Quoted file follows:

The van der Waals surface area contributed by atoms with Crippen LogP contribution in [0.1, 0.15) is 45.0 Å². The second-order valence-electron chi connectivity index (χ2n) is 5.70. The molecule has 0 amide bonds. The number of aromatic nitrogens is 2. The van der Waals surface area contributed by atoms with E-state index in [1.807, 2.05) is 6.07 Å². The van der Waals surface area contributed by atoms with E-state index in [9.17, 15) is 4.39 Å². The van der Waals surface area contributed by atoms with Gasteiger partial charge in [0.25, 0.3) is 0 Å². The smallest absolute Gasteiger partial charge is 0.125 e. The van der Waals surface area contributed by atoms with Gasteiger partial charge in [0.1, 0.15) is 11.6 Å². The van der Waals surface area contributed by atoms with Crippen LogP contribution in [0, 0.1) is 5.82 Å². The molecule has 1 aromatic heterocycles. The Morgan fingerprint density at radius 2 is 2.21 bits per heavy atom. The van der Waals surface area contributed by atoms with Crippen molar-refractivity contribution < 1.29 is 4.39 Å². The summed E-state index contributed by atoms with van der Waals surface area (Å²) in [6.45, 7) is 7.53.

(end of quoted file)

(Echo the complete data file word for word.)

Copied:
The van der Waals surface area contributed by atoms with Crippen LogP contribution in [0.1, 0.15) is 45.0 Å². The second-order valence-electron chi connectivity index (χ2n) is 5.70. The molecule has 0 amide bonds. The number of aromatic nitrogens is 2. The van der Waals surface area contributed by atoms with E-state index in [1.807, 2.05) is 6.07 Å². The van der Waals surface area contributed by atoms with E-state index in [9.17, 15) is 4.39 Å². The van der Waals surface area contributed by atoms with Gasteiger partial charge in [0.25, 0.3) is 0 Å². The smallest absolute Gasteiger partial charge is 0.125 e. The van der Waals surface area contributed by atoms with Gasteiger partial charge in [0.1, 0.15) is 11.6 Å². The van der Waals surface area contributed by atoms with Crippen LogP contribution in [0, 0.1) is 5.82 Å². The molecule has 1 aromatic heterocycles. The Morgan fingerprint density at radius 2 is 2.21 bits per heavy atom. The van der Waals surface area contributed by atoms with Crippen molar-refractivity contribution < 1.29 is 4.39 Å². The summed E-state index contributed by atoms with van der Waals surface area (Å²) in [6.45, 7) is 7.53.